All students are through airport security and on their way home!
Last Day at Mancona
Today was day 20 of this GLA experience. It was also the last day at the Mancona International School. I never knew it was so hard saying goodbye to kids. Today we woke up at around 7am to prepare and eat breakfast. The students at the Mancona International School put on a dance show for us and we danced in return. Carmen made a remix of “Cupid Shuffle”, “Wobble”, and “Gas Pedal.” She taught us the dance to each of the songs. The kids all seemed really down as if they knew that it was our last day there even without telling them. The GLA members bonded with the students of the school really well and it was just so hard to say goodbye already. It felt like we’ve just arrived in Ghana a few days ago. We had to say goodbye right after we all got comfortable with the kids.
After saying our goodbyes, we came back to the home base to eat lunch together for the very last time as a group. Ivanna and Carmen are leaving at 5am in the morning on Friday because they have a flight to another country. After lunch, everyone went to their rooms to go pack and organize their donations and clothes. After that, we went to the park for the very last time and say our goodbyes. Jevons and I (Phillip) both bought snacks for the kids in the town. We gave them out to all the kids on the way to the park. After spending 2 hours at the park with the kid, we came back home to eat dinner that was specially prepared for us, our very last dinner. Henry came and gave us a talk and brought in all the staffs. Kate made some certificates for all the staffs, each with their own specialties. We ate dinner, talked and laughed. I feel like we’ve all bonded sooo well. We came a long way since the first night in Ghana. Then, after dinner, we watched a slideshow and received certificates hand made by Kate. The fact that she hand made the certificates made it really special. Then, we played a spider web activity. That really just sums up our night our very last night together. Playing and listening to music until it’s time to sleep. It’s been an amazing trip with this group of people. Felt like we’re a big family!
The End is Near
Today, we woke up bright and early at 7:00 am and had tom brown and a Ghanaian version of french toast. We then left for service at Mancona International School and taught our classes for the last time since tomorrow we are having a going away celebration. We left early from Mancona and went to Edmon Creche Nursery and visited the little kiddies for the last time. They awarded us with certificates for all our hard work there, and we thanked them for letting us help them out. After the nursery, we headed to the ever so busy market, and bought a variety of items. We returned home and had a delicious lunch consisting of fufu (raw cassava dough), goat stew, rice, and a variety of fruit. Our amount of exhaustion reached its limit after lunch due to the running around all morning and the hearty lunch, so we decided it was time for a midday nap. After our “siestas”, as Isa would call them, we were visited by three hair braiders and had parts of our hair braided. Then we had yams, wieners, and avocado for dinner. And to end the evening, we all gathered around a bonfire to spend our second to last evening with each other relaxing, and remembering the amazing times we had together these past three weeks.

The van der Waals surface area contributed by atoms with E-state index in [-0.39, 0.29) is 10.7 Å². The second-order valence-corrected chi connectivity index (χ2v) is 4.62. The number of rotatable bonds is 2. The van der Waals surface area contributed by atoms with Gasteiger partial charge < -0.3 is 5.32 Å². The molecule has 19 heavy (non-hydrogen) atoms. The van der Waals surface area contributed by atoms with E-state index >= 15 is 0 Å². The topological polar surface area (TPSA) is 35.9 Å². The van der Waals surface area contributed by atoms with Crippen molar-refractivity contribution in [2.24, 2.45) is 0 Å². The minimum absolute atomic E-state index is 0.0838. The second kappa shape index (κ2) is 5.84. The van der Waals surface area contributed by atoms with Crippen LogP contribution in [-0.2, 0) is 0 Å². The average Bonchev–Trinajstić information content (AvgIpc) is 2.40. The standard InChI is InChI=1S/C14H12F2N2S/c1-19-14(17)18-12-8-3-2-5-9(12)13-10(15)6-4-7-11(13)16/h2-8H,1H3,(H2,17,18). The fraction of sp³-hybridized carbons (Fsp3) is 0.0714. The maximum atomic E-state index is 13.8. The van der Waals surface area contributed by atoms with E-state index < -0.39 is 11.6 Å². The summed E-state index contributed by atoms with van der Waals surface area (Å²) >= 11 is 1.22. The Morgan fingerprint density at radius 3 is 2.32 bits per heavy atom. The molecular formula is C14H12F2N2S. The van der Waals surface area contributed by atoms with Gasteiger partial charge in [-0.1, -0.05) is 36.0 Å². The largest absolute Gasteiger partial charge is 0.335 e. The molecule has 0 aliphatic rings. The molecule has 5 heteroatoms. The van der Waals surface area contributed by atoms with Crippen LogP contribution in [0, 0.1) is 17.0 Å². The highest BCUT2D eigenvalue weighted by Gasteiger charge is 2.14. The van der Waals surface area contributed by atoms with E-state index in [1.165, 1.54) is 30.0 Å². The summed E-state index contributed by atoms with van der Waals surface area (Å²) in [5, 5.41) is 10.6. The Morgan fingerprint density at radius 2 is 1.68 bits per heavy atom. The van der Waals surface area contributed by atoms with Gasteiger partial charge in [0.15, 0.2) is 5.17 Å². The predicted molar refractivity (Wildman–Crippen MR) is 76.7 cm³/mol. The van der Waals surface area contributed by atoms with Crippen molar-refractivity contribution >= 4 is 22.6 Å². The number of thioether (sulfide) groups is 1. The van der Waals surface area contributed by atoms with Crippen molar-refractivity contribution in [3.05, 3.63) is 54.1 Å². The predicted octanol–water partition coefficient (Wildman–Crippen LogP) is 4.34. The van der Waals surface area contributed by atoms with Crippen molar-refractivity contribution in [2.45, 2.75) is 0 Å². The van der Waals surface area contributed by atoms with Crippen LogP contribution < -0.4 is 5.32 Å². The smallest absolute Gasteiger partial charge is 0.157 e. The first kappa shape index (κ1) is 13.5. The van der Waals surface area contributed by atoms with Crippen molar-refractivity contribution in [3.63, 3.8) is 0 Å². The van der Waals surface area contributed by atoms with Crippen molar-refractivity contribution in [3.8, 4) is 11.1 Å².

With an early wakeup today, the students went to a village nearby and saw how clay pots were made. The locals showed us all the steps in the making of the pots, from how to mold them and later firing them so they could be sold at the market. After getting the tour of the village, the chief from there talked with us for a while. We returned to home base wanting to make clay pots and waited until lunchtime when a current Peace Corps Volunteer came to visit. Joseph, the volunteer, shared stories about his experience so far and answered various questions. He has been living here for a year and half and when his two volunteer years end, he’s planning to extend for a whole other year. His life here is not easy, with no electricity, water, or phone signal, but he said he has really enjoyed the time he has served here and doesn’t even need those things we think of as “needs”. After dinner our great director, Kate, showed us a beautiful and very interesting documentary about the lost boys of Sudan, “God Grew Tired of Us”. Since we had rented the projector, we decided to watch “P.S. I love You” after the documentary, leaving some of us teary-eyed and ready for bed.